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Louis VII of France, the Father-in-Law of Henry the Young King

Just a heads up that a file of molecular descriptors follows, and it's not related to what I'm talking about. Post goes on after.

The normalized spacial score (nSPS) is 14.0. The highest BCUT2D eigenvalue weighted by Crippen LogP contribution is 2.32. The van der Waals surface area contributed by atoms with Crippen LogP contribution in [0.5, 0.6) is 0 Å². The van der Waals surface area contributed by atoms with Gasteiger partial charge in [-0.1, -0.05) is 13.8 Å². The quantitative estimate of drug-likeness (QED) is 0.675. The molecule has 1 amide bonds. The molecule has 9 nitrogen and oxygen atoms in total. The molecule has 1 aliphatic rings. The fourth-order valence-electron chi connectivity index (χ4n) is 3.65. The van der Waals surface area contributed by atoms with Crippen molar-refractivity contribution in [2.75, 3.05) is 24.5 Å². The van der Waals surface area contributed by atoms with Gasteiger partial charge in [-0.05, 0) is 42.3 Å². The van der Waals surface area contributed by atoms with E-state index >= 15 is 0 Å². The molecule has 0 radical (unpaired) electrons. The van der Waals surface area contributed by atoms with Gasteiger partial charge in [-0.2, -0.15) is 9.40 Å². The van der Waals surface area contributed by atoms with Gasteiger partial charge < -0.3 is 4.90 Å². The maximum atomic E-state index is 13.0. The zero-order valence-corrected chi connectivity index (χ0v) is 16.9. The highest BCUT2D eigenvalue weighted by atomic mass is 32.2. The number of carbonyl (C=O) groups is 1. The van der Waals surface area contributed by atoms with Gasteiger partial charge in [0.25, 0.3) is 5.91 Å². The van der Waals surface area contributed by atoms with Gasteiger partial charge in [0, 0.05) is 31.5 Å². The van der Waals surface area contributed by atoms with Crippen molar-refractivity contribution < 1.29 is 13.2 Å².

Yesterday marked the 834th anniversary of Louis VII of France's death on 18 September 1180. I am not going to discuss Louis's career as a king of France. This I leave to my friend, Mr. Richard Willis, who wrote a brilliant post about the monarch. It is Louis the father-in-law of Henry the Young King who interests me today. As a matter of fact, I find it necessary to mention that Louis was the first husband of Henry's mother, Eleanor of Aquitaine. Unfortunately- or quite fortunately, as it turned out- the marriage proved to be as complete a failure as the Second Crusade, in which both Eleanor and Louis took part (he as one of the leaders). In 1152 the couple obtained the annulment, oficially on the grounds of consaguity, which, apparently had been overlooked for fifteen years of their marriage (hmm...). It was common knowledge, however, that Louis wanted to get rid of his wife because she had been unable to give him the much anticipated male heir. The annulment resulted in... founding the Plantagenet dynasty. "But how?", you may ask. Let me explain: precisely six weeks after the divorce was granted, Eleanor, that shameless woman, had a cheek to marry Henry Fitz Empress, Duke of Normandy, Count of Anjou and heir presumptive to the English throne. To make things even worse, scarcely a year passed when she gave birth to a healthy BOY. Two years later another boy was born (the one of interest to us). She was to give her second husband five boys in total. One may only wonder what Louis thought about it, especially that his second wife, Constance of Castile, just like Eleanor before her, gave him only two daughters. The elder of them, Marguerite was bethrothed to our Henry in 1158 and married off to him two years later, on 2 November 1160. Louis did not attend the wedding, for he had no idea it was taking place. Henry II outmanoeuvred him, and having the papal legates at hand, seized the opportunity to gain control of Marguerite's dowry, the Norman Vexin*, which he was to get after the children were wed sometime in distant future- that was at least how Louis must have envisaged it.